Umay is a young woman of Turkish descent, fighting for an independent and self-determined life in Germany against the resistance of her family. Her struggle initiates a dynamic, which results in a life-threatening situation.
Congenial young pianist Luca is just one step from a big international career when a sudden accident destroys all his hopes and dreams. Paralyzed below the waist, he falls into a deep ... See full summary »
Sharon von Wietersheim
Gwendolyn Shepherd is actually a very normal 16-year-old teen. What's annoying is that her family definitely has a tad too many secrets. They all have to do with the time-travel gene that ... See full summary »
Based on Michel Houellebecq's controversial novel, this movie focuses on Michael and Bruno, two very different half-brothers and their disturbed sexuality. After a chaotic childhood with a ... See full summary »
Gwen has just discovered, that she's the final member of the secret time-traveling Circle of Twelve. Now she has to juggle with constant trips to the past, her relationships with Gideon and figuring out dark secrets surrounding the Circle.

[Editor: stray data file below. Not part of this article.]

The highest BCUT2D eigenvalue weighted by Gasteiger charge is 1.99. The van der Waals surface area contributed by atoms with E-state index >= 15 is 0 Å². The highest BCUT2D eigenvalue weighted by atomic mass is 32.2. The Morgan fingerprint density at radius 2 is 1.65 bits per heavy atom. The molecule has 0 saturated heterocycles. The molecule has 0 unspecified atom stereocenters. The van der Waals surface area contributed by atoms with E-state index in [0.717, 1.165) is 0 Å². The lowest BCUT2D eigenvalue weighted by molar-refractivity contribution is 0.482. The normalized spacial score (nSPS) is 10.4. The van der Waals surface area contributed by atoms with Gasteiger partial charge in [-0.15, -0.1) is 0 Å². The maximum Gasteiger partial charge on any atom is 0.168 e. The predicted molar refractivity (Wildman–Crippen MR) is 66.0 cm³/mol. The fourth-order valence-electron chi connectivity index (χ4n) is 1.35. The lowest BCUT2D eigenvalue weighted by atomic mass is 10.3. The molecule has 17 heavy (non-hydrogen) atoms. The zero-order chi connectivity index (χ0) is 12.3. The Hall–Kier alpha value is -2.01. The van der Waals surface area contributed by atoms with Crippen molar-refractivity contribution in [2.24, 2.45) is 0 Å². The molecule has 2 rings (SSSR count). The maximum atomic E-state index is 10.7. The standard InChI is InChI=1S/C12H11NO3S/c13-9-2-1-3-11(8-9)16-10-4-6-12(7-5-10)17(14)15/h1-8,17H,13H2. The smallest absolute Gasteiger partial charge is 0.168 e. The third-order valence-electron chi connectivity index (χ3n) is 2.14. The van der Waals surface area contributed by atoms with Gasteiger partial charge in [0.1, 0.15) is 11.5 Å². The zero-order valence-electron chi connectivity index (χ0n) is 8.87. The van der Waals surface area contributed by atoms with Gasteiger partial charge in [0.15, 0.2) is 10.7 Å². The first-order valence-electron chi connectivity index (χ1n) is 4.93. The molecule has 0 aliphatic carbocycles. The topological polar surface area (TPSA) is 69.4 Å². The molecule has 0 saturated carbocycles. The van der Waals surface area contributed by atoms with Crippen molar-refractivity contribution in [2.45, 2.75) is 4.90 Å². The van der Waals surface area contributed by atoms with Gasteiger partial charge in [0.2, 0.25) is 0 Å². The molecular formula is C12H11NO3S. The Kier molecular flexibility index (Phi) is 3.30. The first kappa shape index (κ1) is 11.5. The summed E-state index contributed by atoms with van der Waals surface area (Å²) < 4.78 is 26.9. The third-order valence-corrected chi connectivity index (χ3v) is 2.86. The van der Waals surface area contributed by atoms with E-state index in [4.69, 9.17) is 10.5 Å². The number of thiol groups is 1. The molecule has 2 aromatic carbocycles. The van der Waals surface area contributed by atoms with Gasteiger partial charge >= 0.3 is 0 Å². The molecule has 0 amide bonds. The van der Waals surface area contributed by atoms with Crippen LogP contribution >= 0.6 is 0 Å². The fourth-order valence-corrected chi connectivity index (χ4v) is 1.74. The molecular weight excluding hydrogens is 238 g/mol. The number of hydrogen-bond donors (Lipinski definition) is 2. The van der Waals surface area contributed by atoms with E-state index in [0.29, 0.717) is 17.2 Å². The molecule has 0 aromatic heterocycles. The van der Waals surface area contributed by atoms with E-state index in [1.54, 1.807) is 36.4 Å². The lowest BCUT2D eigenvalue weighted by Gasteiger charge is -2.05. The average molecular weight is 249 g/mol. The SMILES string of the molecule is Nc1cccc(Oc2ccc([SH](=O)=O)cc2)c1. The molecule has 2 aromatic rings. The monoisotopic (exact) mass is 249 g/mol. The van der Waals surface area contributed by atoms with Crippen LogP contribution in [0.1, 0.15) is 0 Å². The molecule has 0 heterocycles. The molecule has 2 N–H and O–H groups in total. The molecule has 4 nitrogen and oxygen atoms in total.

Two guys - a tabloid photographer and a heartbroken fan - meet at the rooftop apartment of an absent celebrity dentist. Both hope for an exclusive peek as the Brangelina bandwagon is about to hit Berlin. While they wait, various women show up at the flat, among them the womanizing dentist's illustrious lovers. Some have keys, some have guts, some have nothing at all. It sounds cute, but the script is just too silly for its own good. Trying hard to be funny, veteran TV writer-director Blumenberg goes too far, yet not far enough at the same time. He mostly plays for easy laughs, but then he can't refrain from pretentious Pre-talkie inter-titles. He even makes one of his characters quote Sartre and Heidegger, although in jest. Because of all the people showing up, vaudeville style, it never really gets boring, but I couldn't get myself to care for anyone either. Most characters just seem like excuses for jokes and puns. Of the many guest appearance, Jana Pallaske's, as a kick-boxing pizza girl, is the most notable by far. She is developing a penchant for small parts it seems. Most recently, she was seen as the rebellious art student in a short sequence in Wim Wenders' "Palermo Shooting". I wonder what it's going to be in Tarantino's upcoming "Inglourious Basterds". One thing's for certain: If they ever make "Snow Crash" into a movie, she'd be a natural fit for Hiro.
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